One of the key issues in international antitrust has been how to make antitrust more effective around the world. Most antitrust laws have been adopted or significantly modified since 1990. A number of key jurisdictions are either fairly new to antitrust altogether or to an antitrust regime that effectively employs the latest in economic thinking and the legal tools necessary to promote competition. Jurisdictions that have made antitrust a new and important cornerstone to economic policy include Brazil, Russia, India, and China. Because of the stakes involved in the ability of antitrust to foster economic development and to prevent misguided antitrust policy from operating as a regulatory tax, it is critical that the future of antitrust focus on improving agency capacity around the world.
This Essay focuses on how both external -- international institutions -- and internal -- agency capacity and technical assistance -- dynamics shape the capacity of younger agencies to undertake antitrust in their jurisdictions. Both approaches play an important role in improving capacity. In the case of technical assistance, this Essay analyzes survey data from recipient agencies of antitrust technical assistance to determine the most effective means of improving antitrust agency capacity. Part I explains the type of capacity building that antitrust agencies undertake themselves. The rest of this Essay focuses upon international efforts that can assist agencies in capacity building. Part II describes the work that international antitrust institutions undertake to improve agency capacity. Part III provides an analysis of survey data that shows how technical assistance from outside providers can improve agency capacity. Part IV concludes and offers recommendations to improve developing world antitrust agency capacity building.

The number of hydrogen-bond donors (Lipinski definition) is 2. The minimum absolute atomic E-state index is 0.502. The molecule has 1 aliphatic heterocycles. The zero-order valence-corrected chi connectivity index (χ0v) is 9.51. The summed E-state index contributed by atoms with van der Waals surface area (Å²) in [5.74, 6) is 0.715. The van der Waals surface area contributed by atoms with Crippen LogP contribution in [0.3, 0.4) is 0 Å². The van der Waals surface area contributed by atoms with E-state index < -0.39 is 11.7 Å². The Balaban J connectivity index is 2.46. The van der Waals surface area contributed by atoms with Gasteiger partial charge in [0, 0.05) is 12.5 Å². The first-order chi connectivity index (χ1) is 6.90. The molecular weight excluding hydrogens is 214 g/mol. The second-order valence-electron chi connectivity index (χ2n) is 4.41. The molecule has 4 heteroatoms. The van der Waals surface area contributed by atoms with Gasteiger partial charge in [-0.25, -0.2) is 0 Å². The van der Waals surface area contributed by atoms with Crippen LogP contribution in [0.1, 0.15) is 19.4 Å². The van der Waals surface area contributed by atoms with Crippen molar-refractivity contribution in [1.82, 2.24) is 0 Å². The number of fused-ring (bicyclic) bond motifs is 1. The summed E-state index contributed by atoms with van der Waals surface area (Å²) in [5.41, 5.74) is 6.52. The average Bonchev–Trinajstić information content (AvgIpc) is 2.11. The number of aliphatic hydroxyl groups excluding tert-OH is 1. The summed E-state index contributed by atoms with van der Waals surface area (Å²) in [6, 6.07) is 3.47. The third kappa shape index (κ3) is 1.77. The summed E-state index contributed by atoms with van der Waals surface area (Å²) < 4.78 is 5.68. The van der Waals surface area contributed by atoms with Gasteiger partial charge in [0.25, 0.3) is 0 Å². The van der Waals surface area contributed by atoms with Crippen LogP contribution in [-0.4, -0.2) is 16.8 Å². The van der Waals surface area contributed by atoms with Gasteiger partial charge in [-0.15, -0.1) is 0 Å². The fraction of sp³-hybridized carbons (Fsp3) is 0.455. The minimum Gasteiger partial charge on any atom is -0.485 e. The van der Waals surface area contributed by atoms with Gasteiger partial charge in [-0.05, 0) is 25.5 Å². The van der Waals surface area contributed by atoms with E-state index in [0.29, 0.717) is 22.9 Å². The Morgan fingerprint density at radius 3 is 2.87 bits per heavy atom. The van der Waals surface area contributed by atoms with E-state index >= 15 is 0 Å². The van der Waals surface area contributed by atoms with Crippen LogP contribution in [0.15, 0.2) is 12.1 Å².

D. Daniel Sokol, The Future of International Antitrust and Improving Antitrust Agency Capacity, 103 Nw. U. L. Rev. 1081 (2009), available at http://scholarship.law.ufl.edu/facultypub/200